This might sound strange, but the allegations that David Warner launched an unprovoked attack on England's Joe Root could actually galvanise Australia ahead of the Ashes.
The Australia opener is being investigated over claims of an attack in the early hours of Sunday morning, leading to him being dropped from Wednesday's Champions Trophy match against New Zealand.
The other 15 players can now really get together and coach Mickey Arthur can say to his players "this is what happens if you step out of line because it is totally unacceptable".
Arthur can get up and ask them: "Do you want to come here and do something special, to win the Ashes against all the odds? Or do you simply want to be a laughing stock?"
I would expect a ferocious response from the players if they're asked that.
If Warner stays on the tour I would expect his presence to add to the banter quite frankly. He's the type of character who can rile the opposition anyway, and I would expect England to take full advantage of his presence in the middle.
Because, let's face it, the players won't need any excuse to fan the flames of anticipation and rivalry during the Ashes.
While this is an opportunity to over-hype things, it won't make any difference to cricket's most famous Test series though.
If Australia are not fully committed or preparing properly, they will be beaten by England, it's as simple as that. And the Australian public would be mortified, because the least they expect from their side is discipline, professionalism and dedication.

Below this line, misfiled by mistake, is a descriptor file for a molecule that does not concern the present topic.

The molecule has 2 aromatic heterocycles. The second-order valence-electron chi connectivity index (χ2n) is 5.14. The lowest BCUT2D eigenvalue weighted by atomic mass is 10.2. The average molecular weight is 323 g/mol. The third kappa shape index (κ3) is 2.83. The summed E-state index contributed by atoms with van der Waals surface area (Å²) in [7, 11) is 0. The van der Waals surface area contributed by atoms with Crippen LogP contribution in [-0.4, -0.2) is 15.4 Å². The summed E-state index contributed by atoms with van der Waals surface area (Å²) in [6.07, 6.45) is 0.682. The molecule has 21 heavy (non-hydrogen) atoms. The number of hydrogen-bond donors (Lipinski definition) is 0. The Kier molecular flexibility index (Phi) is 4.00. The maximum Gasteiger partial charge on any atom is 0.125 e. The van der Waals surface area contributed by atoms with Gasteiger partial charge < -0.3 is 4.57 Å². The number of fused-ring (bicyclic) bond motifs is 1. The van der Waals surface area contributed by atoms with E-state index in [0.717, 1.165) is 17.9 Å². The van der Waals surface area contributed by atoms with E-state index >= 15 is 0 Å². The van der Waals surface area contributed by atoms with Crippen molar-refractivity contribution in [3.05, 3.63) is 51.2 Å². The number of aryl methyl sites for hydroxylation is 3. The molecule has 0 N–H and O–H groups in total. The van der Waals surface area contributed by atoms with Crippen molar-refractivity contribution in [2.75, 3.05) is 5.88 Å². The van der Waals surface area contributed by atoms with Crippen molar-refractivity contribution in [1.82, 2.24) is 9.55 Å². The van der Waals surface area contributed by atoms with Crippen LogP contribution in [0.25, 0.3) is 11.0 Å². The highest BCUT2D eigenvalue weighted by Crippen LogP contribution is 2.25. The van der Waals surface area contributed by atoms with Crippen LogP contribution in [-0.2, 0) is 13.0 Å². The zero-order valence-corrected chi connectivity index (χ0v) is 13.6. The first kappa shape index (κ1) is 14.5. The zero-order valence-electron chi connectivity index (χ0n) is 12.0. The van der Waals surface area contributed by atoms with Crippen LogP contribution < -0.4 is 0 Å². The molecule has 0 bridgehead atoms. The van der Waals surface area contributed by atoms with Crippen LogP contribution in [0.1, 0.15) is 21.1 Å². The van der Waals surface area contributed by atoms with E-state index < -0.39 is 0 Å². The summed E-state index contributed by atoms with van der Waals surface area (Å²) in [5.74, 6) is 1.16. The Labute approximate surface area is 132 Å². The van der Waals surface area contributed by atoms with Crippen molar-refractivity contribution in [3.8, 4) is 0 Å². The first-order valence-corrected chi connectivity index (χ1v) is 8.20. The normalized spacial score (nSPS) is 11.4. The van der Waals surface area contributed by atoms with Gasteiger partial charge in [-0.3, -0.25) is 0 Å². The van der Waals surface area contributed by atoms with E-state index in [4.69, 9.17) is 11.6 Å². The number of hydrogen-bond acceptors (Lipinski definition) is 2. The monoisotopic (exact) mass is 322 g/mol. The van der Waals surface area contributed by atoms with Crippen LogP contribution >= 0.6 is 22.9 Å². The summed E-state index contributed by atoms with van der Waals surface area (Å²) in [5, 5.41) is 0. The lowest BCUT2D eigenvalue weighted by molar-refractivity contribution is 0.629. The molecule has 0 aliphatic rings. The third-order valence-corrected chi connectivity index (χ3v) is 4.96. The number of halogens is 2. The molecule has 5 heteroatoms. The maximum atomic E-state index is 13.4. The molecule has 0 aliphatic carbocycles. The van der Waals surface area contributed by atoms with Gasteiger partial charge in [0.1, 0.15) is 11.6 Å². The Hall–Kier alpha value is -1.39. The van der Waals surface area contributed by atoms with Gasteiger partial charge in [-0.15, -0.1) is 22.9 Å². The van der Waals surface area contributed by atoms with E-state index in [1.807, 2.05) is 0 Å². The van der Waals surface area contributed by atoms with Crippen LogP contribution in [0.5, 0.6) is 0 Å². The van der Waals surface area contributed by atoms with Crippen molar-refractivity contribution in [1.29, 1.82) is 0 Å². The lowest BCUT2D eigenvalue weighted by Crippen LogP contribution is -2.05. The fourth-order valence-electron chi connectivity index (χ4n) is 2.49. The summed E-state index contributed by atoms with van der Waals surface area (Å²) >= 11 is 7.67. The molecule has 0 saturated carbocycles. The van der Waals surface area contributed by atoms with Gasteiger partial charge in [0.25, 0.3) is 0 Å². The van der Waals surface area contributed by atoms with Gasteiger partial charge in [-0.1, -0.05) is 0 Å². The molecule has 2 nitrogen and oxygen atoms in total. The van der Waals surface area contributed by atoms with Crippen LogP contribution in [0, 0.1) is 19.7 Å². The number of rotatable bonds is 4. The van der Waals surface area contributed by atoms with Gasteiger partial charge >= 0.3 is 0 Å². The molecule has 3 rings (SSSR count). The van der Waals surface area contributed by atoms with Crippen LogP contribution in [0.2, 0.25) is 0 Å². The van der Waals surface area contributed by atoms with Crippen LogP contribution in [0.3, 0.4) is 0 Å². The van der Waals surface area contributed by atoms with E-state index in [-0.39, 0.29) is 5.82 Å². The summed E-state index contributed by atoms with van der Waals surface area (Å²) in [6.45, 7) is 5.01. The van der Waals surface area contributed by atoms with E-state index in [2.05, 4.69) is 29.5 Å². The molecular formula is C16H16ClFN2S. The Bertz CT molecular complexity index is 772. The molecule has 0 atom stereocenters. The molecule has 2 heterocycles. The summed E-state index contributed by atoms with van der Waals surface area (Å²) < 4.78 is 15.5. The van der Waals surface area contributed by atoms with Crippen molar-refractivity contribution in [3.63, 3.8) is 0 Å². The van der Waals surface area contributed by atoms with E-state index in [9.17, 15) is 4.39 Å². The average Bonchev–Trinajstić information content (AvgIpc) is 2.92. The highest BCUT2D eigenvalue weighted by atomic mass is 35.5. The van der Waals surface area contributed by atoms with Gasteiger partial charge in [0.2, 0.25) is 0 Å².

Warner's behaviour personifies a lack of discipline, a dropping of standards, that would never have happened in the days of Australia's former captain Steve Waugh. Waugh has the best win percentage of any Test captain, with 41 wins out of 57 matches, and led Australia to victory in the 1999 World Cup.
It is no coincidence that when teams are successful, as Waugh's so clearly was, every aspect, both on and off the field, is also successful. You didn't hear about Waugh's players being out late or getting involved in the kind of incident that Warner was.
Australia have lost a lot of their key players recently, which is why they need 100% from everyone on this tour.
They are already without their captain, Michael Clarke, who has been struggling with a lower back injury, so this is hardly what they need right now. When you're struggling on the field at the start of a tough tour, you simply don't want lapses that smack of unprofessionalism.
Former captain Ricky Ponting is playing for Surrey and has made a great start to life playing in England, but recalling him is unlikely. Ponting is still a fine player, but he's retired from international cricket now, and were Australia to recall him it would look desperate.
To be frank, the Warner incident is bizarre and should not really shouldn't be happening in this day and age.
Why was a player out at that time in the night in the middle of a major tournament? That is an issue that needs to be addressed by England as well, because Root, Stuart Broad and Chris Woakes were also in that bar wearing silly wigs in the early hours of the morning.
The players might not have a game for a few days, but is that really sending out the right image as an international sportsman?
Saying all that, there can never be an excuse for an unprovoked assault, which is what this seems to have been.
Warner has clearly got a few problems and has 'form', as they say, as shown by a foul-mouthed rant against a journalist on Twitter last month, which led to him being fined by Cricket Australia.
We don't know what the punishment will be, but Cricket Australia have to deal with it strongly. After seeing how Arthur dealt with the four players dropped for failing to do their feedback or homework or whatever you want to call it, I think that's what will happen.
Let's be clear though that Warner is one of Australia's key men, a fine stroke player who can really get after a bowling attack and take the initiative away from the England bowlers.